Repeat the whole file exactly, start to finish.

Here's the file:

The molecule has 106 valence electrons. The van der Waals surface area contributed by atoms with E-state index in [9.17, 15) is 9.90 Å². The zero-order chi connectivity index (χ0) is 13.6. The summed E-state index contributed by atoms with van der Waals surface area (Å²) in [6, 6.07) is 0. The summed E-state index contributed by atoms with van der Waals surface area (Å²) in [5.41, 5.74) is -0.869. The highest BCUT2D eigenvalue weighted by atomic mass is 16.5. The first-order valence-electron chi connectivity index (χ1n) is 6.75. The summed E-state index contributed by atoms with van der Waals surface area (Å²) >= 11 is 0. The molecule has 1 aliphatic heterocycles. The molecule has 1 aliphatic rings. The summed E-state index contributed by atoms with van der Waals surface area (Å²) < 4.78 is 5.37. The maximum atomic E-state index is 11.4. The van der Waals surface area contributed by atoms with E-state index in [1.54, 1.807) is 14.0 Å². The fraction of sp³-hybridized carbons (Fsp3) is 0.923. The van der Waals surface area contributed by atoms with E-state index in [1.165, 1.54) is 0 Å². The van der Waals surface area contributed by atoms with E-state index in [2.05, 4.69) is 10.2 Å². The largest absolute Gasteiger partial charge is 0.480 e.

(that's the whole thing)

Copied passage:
The molecule has 106 valence electrons. The van der Waals surface area contributed by atoms with E-state index in [9.17, 15) is 9.90 Å². The zero-order chi connectivity index (χ0) is 13.6. The summed E-state index contributed by atoms with van der Waals surface area (Å²) in [6, 6.07) is 0. The summed E-state index contributed by atoms with van der Waals surface area (Å²) in [5.41, 5.74) is -0.869. The highest BCUT2D eigenvalue weighted by atomic mass is 16.5. The first-order valence-electron chi connectivity index (χ1n) is 6.75. The summed E-state index contributed by atoms with van der Waals surface area (Å²) >= 11 is 0. The molecule has 1 aliphatic heterocycles. The molecule has 1 aliphatic rings. The summed E-state index contributed by atoms with van der Waals surface area (Å²) < 4.78 is 5.37. The maximum atomic E-state index is 11.4. The van der Waals surface area contributed by atoms with E-state index in [1.54, 1.807) is 14.0 Å². The fraction of sp³-hybridized carbons (Fsp3) is 0.923. The van der Waals surface area contributed by atoms with E-state index in [1.165, 1.54) is 0 Å². The van der Waals surface area contributed by atoms with E-state index in [2.05, 4.69) is 10.2 Å². The largest absolute Gasteiger partial charge is 0.480 e.